To improve interoperability in healthcare, Hucu.ai provides a platform of easy messaging to seamlessly exchange information among the patient’s healthcare teams so that everyone is on the same page, at the same time, accessing the same information. 

What Hucu.ai Offers

Hucu’s motto is to simplify healthcare communication by offering a patient-centered secure messaging network for providers and payers. Hucu.ai not only offers HIPAA compliant messaging for just the organization but also allows practitioners to expand this capability to their partners in a patient-centered manner. It also can be integrated into the EHR to further improve staff’s efficiencies. It comes with built-in capability that streamlines communication across different staff working in different organizations but caring for the same patients. Hucu.ai can be integrated with any technology, for example:

  • Remote Patient Monitoring (RPM) Devices and Solutions
  • Chronic Care Management (CCM) Solutions
  • Transitional Care Management (TCM) Solutions
  • EHR solutions
  • ADT/Bed Management
  • Laboratory Solutions
  • Radiology/Imaging Solutions
  • Scheduling Solutions
  • Practice Management Solutions
  • Billing Solutions
  • Alarm Notification Solutions
  • EMT Solutions
  • Nurse Call Solutions
  • Paging Services and Solutions
  • Answering Services and Solutions
  • Transportation Solutions
  • GPS / Geofencing Solutions
  • Active Directory/LDAP
  • Single Sign-On (SSO) 
  • Any other solutions using FHIR, HL-7 or API based integrations

To ensure that medical practitioners and physicians are not bombarded with alerts and messages, Hucu enables them to set their status as “available” or “busy” along with custom status messages.

 

Conclusion

It may take some time before EHR systems address the concerns shared by physicians and medical practitioners. However, until then, solutions like Hucu.ai are a stepping stone towards that ultimate goal. Fully scalable, this HIPAA-compliant telehealth marvel has already increased the operational efficiency of many medical facilities. Learn more about Hucu and how it can help your organization, here.

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Healthcare: Lessons Learned from the Pandemic

covid19-remote-care

The crisis that the world is going through is total: sanitary, political, social, geopolitical, and economic. Faced with Covid-19, each country chose its strategy, reacted more or less quickly, and with more or less clarity to unparalleled health danger. The political decisions about the population containment and border closures play a vital role in the fight against the pandemic, but beyond these measures, there are some healthcare systems that appear to be better prepared than others to face Covid-19.

There are three assets which seem to predict an appropriate response to the crisis:

  • Knowing how to use health data and carry our mass screening
  • The capacity to control personal protective equipment stocks.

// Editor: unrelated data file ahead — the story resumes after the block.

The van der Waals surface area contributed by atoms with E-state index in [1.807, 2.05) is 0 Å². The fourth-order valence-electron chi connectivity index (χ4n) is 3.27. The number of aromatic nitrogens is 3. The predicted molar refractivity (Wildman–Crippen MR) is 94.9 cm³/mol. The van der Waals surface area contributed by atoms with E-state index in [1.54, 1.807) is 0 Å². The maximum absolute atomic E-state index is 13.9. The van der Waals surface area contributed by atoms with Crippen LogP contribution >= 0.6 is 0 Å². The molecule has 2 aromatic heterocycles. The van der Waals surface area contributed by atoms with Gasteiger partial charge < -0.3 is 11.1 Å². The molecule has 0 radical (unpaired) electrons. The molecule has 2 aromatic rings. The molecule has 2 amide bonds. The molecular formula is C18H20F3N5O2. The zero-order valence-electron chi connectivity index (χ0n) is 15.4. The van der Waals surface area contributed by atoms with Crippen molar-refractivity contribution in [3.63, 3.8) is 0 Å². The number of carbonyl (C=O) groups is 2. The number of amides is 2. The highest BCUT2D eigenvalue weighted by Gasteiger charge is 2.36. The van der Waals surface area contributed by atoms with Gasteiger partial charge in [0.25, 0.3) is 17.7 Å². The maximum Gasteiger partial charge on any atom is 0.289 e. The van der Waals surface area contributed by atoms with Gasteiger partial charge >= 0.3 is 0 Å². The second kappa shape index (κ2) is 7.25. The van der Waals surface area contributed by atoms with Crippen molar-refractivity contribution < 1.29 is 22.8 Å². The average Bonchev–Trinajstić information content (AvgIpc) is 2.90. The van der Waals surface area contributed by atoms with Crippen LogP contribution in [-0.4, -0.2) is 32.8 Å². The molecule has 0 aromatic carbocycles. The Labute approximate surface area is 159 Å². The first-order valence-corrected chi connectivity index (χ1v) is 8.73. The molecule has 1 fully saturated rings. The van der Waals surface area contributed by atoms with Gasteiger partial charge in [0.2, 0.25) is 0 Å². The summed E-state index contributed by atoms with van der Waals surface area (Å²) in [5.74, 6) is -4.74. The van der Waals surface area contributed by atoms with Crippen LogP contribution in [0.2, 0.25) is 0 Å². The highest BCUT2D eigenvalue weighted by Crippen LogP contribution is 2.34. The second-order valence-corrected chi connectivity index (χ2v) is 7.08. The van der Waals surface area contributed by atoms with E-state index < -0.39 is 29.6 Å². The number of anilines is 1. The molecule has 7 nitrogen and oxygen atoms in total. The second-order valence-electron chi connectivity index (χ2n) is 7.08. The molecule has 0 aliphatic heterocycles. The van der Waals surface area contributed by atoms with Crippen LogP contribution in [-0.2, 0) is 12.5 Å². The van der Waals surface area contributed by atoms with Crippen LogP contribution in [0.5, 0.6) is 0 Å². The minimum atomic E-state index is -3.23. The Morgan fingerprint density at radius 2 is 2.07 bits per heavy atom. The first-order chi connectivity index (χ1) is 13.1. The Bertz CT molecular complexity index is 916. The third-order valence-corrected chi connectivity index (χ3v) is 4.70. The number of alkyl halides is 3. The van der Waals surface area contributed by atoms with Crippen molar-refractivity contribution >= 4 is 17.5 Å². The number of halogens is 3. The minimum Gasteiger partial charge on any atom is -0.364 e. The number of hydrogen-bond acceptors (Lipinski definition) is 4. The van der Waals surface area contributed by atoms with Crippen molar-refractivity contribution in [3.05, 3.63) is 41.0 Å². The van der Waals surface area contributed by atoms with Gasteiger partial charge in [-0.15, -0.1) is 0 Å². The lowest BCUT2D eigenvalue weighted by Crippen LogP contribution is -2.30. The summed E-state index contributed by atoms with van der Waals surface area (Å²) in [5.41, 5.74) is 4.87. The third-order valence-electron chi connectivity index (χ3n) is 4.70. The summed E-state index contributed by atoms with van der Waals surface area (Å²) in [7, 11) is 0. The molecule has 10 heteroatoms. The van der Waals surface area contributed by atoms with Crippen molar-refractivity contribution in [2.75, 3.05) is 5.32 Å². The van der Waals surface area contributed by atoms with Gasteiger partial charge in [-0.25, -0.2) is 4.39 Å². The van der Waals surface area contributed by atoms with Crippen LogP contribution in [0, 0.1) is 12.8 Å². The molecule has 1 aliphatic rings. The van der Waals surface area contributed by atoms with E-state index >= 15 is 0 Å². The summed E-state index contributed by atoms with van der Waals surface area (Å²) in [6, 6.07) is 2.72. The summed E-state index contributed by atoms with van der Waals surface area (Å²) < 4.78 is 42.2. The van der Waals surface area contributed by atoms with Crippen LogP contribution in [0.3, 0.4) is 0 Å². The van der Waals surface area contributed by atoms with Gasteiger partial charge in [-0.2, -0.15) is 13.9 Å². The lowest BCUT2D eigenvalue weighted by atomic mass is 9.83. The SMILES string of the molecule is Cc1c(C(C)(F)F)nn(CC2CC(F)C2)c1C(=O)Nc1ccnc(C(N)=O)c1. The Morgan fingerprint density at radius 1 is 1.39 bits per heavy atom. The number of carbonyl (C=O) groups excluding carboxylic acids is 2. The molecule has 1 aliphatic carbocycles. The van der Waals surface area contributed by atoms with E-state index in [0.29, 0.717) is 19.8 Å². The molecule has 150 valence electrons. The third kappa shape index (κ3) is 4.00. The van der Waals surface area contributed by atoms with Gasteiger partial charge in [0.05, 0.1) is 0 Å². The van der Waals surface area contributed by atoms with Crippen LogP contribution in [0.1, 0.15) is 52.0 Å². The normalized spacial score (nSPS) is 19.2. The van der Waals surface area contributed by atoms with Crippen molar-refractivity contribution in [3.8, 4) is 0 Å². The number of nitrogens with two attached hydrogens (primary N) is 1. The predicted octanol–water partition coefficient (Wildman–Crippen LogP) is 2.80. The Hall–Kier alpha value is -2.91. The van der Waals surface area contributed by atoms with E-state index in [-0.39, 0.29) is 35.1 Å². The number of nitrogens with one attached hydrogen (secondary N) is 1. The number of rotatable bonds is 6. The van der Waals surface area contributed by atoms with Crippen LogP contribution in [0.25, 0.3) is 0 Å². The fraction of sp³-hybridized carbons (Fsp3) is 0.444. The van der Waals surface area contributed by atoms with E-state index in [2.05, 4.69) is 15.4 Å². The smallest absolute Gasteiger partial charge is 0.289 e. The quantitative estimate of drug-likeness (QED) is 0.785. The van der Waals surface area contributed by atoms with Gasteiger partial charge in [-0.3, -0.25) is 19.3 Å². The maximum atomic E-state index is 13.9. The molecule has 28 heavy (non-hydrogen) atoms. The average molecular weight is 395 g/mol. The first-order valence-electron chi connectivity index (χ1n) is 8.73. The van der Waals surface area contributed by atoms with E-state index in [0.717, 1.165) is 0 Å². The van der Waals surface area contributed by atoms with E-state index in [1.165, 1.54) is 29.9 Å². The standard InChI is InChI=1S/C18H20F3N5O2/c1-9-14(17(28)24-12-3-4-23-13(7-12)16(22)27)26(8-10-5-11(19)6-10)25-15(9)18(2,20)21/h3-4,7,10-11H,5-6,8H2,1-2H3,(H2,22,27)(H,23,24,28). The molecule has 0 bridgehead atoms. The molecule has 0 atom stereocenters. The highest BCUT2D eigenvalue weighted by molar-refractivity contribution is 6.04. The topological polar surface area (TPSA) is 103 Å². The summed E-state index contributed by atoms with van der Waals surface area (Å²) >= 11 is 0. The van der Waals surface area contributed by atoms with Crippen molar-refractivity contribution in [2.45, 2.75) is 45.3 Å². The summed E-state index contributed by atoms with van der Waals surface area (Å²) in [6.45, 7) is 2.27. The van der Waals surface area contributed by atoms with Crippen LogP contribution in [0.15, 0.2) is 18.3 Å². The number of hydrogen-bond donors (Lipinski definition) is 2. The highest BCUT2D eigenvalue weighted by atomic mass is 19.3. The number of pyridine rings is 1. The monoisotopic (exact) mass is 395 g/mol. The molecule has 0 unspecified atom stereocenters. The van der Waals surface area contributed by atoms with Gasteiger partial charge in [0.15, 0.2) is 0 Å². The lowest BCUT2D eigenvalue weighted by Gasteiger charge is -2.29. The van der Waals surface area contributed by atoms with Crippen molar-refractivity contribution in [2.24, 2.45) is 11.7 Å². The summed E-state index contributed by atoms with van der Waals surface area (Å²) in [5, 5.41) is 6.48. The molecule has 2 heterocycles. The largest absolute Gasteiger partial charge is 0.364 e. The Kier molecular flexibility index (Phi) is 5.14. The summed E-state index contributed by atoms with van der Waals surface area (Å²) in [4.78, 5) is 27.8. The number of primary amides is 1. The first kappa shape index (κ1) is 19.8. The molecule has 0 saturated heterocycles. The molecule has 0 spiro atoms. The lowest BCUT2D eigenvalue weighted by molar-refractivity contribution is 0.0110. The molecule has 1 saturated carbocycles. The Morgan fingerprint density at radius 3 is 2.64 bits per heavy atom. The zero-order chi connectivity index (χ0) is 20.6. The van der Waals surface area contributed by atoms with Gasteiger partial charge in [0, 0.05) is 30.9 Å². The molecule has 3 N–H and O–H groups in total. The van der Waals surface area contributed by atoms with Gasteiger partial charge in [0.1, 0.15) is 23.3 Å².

• Avoiding Hospital Overcrowding by Relying on Telemedicine and Primary Care

Using Health Data to Carry Out Mass Screening

Faced with such a pandemic, targeted and rapid containment measures are very effective. This has been shown by some countries that have achieved the stratification of their populations in terms of risk levels, while other countries have made no distinction in the measures adopted. Take Taiwan for instance. It was able to effectively control the spread of the virus by cross-checking health databases with customs data from January onwards. By quickly identifying and confining those people who had traveled to high-risk areas, as well as those at higher risk from the virus, the Taiwanese authorities were able to avoid many deaths and protected the most vulnerable citizens. By mid-March, only 100 people were infected and one person died from Covid-19 in Taiwan.

To concentrate efforts, prevent the epidemic from spreading rapidly through the population and protect those most at risk of death – the elderly and the frail – health data is definitely an invaluable asset. The use of data should be accompanied by a policy of systematic screening to enable rapid and appropriate management. If countries can’t know who is sick how can they target their efforts? How can they know how many people are infected and monitor the evolution of the epidemic? How can the countries ensure that those most vulnerable are effectively protected? It is important to have enough test kits available and is a necessity to screen the entire population at a higher risk of infection or with major health risks.

The World Health Organization recommends countries to massively test the population so that they can identify clusters of sick people, in order to follow the evolution of the virus and to quarantine people who are contaminated. Comprehensive testing is critical to avoid the epidemic spread and further contamination.

The biggest challenge lies in the ability to respond quickly by concentrating resources on the populations that need it the most and to avoid hospital overcrowding and non-targeted measures that generate a great loss of energy without being effective.

Using Health Data to Carry Out Mass Screening

The Capacity To Control Personal Protective Equipment

Comprehensive use of basic personal protective equipment is important to effectively combat the spread of the virus. The Covid-19 epidemic has tragically shown how difficult it is for Europeans to access sufficient protective equipment for preventing the spread of the virus.